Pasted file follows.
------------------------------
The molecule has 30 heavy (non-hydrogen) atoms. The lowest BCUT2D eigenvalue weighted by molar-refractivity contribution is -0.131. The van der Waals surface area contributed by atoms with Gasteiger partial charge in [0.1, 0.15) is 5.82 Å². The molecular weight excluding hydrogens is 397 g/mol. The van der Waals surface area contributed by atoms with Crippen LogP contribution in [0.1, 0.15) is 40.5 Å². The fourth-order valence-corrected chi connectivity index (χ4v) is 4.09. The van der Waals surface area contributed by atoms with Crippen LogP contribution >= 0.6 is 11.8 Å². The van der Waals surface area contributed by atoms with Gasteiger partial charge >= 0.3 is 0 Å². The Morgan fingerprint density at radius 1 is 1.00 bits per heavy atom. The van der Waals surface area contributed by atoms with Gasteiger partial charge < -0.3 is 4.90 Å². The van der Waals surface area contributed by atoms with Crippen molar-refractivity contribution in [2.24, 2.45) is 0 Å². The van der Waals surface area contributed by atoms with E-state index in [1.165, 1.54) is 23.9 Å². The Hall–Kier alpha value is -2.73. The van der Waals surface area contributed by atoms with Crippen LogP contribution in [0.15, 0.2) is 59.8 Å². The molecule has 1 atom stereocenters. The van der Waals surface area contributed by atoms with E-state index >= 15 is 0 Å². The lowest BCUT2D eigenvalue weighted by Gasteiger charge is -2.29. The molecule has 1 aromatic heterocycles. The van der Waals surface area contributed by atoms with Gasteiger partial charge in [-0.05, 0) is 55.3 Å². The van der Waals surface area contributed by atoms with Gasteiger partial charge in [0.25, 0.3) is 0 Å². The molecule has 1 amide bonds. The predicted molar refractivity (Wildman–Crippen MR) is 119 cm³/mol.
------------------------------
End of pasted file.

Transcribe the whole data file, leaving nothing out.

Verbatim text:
The molecule has 30 heavy (non-hydrogen) atoms. The lowest BCUT2D eigenvalue weighted by molar-refractivity contribution is -0.131. The van der Waals surface area contributed by atoms with Gasteiger partial charge in [0.1, 0.15) is 5.82 Å². The molecular weight excluding hydrogens is 397 g/mol. The van der Waals surface area contributed by atoms with Crippen LogP contribution in [0.1, 0.15) is 40.5 Å². The fourth-order valence-corrected chi connectivity index (χ4v) is 4.09. The van der Waals surface area contributed by atoms with Crippen LogP contribution >= 0.6 is 11.8 Å². The van der Waals surface area contributed by atoms with Gasteiger partial charge >= 0.3 is 0 Å². The Morgan fingerprint density at radius 1 is 1.00 bits per heavy atom. The van der Waals surface area contributed by atoms with Gasteiger partial charge < -0.3 is 4.90 Å². The van der Waals surface area contributed by atoms with Crippen molar-refractivity contribution in [2.24, 2.45) is 0 Å². The van der Waals surface area contributed by atoms with E-state index in [1.165, 1.54) is 23.9 Å². The Hall–Kier alpha value is -2.73. The van der Waals surface area contributed by atoms with Crippen LogP contribution in [0.15, 0.2) is 59.8 Å². The molecule has 1 atom stereocenters. The van der Waals surface area contributed by atoms with E-state index >= 15 is 0 Å². The lowest BCUT2D eigenvalue weighted by Gasteiger charge is -2.29. The molecule has 1 aromatic heterocycles. The van der Waals surface area contributed by atoms with Gasteiger partial charge in [-0.05, 0) is 55.3 Å². The van der Waals surface area contributed by atoms with Gasteiger partial charge in [0.25, 0.3) is 0 Å². The molecule has 1 amide bonds. The predicted molar refractivity (Wildman–Crippen MR) is 119 cm³/mol.